No matter how this shakes out, when we’re done with the coronavirus spread, when ‘how to handle a pandemic’ is no longer the huge threat to humanity, our community is likely to be more wary of economically integrating with others and more likely to undergo a digital transformation. This is a very striking observation. 

3. Empathy

We need to establish a remote work option with reduced meetings and travel. It is important we send employees home to work remotely. Many countries are implementing social-distancing and self-isolating policies, so remote work seems like the safest and most reasonable thing to do. Realistically, most employees are probably sat in the office scared of becoming infected, anyway, so productivity has already dropped. Let’s help, implement a work-from-home policy before anyone starts calling in sick or become scared to show up at all.

This policy will give employees flexibility. Schools, offices, stores and commerce across the country in general are closing. This slow movement towards a recession and gradual lockdown means that we need to be flexible. Some team members may find that their child’s day-care closes. Others may have elder students at home worrying about how they are going to pass their trimester and get into Uni. We need to show our investors that our company is as understanding as possible when something comes up and that we have a contingency plan in the event the coronavirus spreads and we suddenly become short-staffed.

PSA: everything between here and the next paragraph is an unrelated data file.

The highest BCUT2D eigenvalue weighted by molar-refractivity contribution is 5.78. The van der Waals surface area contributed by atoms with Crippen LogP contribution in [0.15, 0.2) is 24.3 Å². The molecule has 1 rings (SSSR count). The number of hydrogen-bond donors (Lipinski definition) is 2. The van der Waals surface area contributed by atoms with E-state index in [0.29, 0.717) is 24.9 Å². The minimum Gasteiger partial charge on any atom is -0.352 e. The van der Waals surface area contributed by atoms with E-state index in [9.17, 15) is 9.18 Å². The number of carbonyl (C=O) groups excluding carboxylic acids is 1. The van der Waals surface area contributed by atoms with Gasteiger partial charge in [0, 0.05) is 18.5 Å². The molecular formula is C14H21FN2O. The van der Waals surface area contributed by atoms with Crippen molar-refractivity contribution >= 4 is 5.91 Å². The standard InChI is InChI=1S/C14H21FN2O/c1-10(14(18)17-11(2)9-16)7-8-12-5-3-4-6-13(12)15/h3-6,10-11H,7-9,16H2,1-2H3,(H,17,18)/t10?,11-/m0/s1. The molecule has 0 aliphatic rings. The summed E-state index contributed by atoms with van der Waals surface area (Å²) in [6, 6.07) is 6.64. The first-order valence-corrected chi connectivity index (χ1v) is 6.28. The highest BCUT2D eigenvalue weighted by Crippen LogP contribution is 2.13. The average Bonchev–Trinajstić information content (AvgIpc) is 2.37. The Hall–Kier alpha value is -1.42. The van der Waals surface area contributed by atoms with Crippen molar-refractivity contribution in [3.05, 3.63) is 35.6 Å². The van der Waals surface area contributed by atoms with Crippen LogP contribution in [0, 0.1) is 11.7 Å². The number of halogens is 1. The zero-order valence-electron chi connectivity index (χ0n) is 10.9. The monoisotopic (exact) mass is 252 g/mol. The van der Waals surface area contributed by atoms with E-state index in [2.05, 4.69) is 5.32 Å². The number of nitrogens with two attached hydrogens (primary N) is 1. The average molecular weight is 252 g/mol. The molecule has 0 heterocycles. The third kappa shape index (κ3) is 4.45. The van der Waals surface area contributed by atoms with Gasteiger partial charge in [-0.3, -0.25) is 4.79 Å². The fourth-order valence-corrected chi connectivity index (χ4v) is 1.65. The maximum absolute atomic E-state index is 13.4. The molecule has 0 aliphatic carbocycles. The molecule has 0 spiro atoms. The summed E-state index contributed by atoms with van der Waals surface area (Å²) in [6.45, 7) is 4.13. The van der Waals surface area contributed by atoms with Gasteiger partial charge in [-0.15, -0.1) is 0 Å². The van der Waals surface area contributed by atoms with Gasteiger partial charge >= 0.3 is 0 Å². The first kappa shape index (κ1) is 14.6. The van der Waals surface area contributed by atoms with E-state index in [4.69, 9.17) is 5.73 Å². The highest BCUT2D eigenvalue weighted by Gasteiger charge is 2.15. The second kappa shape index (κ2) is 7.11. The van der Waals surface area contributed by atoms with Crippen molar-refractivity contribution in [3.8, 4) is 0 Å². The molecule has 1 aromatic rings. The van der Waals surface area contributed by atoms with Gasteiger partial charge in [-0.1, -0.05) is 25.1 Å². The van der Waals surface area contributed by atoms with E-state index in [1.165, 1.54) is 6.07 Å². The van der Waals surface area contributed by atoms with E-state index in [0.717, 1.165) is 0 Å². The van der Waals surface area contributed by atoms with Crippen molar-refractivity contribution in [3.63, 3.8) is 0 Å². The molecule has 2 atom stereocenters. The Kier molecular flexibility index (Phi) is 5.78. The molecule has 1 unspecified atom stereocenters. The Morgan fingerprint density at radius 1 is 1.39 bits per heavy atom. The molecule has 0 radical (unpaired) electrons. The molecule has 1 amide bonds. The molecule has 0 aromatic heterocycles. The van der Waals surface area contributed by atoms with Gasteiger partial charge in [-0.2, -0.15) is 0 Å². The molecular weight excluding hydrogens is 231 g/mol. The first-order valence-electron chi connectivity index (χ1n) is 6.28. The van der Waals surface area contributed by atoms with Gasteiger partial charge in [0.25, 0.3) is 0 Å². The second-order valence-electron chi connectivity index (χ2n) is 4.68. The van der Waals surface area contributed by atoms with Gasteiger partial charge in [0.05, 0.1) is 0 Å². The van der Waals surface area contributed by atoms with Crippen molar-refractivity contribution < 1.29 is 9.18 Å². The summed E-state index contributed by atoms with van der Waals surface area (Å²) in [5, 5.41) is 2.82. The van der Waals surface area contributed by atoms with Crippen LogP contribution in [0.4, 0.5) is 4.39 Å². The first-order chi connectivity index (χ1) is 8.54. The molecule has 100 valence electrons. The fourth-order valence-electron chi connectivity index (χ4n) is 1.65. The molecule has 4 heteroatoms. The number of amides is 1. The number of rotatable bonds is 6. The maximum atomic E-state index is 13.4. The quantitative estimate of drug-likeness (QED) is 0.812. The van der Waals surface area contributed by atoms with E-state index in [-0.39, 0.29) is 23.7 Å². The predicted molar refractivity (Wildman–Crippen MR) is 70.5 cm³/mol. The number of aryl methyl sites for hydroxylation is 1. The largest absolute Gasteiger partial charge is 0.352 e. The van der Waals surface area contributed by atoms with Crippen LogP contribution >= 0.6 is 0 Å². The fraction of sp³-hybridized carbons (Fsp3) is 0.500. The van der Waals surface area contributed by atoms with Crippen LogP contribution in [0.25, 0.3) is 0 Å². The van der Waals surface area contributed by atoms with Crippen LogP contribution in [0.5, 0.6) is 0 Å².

4. Communication

The most important thing in communication is to hear what isn’t being said.

Peter Drucker

With all the daily challenges, it is only natural this one might slip your mind, but don’t forget to communicate. We need you to be our eyes and ears. Communicate with us, with our customers and our investors, in fact, overcommunicate so we can follow your lead.

This ongoing crisis, where we will be subject to remote work and self-isolation will only become a cause for concern if we forget to communicate, a lot. These turbulent times will call for different levels of communication to those we have been using in the past.

This is why a daily war meeting will be important in navigating our way out of the coronavirus impact on our business. It’s important we take the time to address individual team members directly and as needed as well as address all insecurities. Don’t worry about repeating yourself, you will have to.

Customers empathize with brands facing a crisis, let’s work with this. As long as we communicate with them properly, as long as we take the time to communicate thoroughly and explain how we will handle our services and restrictions, our customers will stand by us. Everyone is facing this crisis together, it’s important we stay transparent about what we are going through.